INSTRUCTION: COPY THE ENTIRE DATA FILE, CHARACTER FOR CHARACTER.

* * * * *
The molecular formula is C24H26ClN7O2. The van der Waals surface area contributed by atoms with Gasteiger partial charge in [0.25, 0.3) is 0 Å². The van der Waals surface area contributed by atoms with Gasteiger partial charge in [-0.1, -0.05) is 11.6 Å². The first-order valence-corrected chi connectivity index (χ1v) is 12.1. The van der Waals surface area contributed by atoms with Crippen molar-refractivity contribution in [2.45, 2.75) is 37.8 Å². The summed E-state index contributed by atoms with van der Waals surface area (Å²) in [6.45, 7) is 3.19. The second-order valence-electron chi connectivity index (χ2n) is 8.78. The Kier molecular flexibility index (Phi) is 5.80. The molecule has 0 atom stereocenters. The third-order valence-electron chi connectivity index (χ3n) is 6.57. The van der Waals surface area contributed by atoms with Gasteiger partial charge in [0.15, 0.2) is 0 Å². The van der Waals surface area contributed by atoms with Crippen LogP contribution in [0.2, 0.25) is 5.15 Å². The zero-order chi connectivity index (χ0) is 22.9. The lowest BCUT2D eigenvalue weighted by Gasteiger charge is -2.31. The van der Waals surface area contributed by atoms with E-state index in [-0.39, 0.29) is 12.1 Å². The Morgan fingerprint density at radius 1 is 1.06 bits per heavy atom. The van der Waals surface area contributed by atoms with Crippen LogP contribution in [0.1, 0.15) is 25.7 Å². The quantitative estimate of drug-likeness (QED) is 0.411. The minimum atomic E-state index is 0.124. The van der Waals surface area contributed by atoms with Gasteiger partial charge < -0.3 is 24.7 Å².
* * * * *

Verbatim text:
The molecular formula is C24H26ClN7O2. The van der Waals surface area contributed by atoms with Gasteiger partial charge in [0.25, 0.3) is 0 Å². The van der Waals surface area contributed by atoms with Gasteiger partial charge in [-0.1, -0.05) is 11.6 Å². The first-order valence-corrected chi connectivity index (χ1v) is 12.1. The van der Waals surface area contributed by atoms with Crippen molar-refractivity contribution in [2.45, 2.75) is 37.8 Å². The summed E-state index contributed by atoms with van der Waals surface area (Å²) in [6.45, 7) is 3.19. The second-order valence-electron chi connectivity index (χ2n) is 8.78. The Kier molecular flexibility index (Phi) is 5.80. The molecule has 0 atom stereocenters. The third-order valence-electron chi connectivity index (χ3n) is 6.57. The van der Waals surface area contributed by atoms with Gasteiger partial charge in [0.15, 0.2) is 0 Å². The van der Waals surface area contributed by atoms with Crippen LogP contribution in [0.2, 0.25) is 5.15 Å². The zero-order chi connectivity index (χ0) is 22.9. The lowest BCUT2D eigenvalue weighted by Gasteiger charge is -2.31. The van der Waals surface area contributed by atoms with E-state index in [-0.39, 0.29) is 12.1 Å². The Morgan fingerprint density at radius 1 is 1.06 bits per heavy atom. The van der Waals surface area contributed by atoms with Crippen LogP contribution in [0.1, 0.15) is 25.7 Å². The quantitative estimate of drug-likeness (QED) is 0.411. The minimum atomic E-state index is 0.124. The van der Waals surface area contributed by atoms with Gasteiger partial charge < -0.3 is 24.7 Å².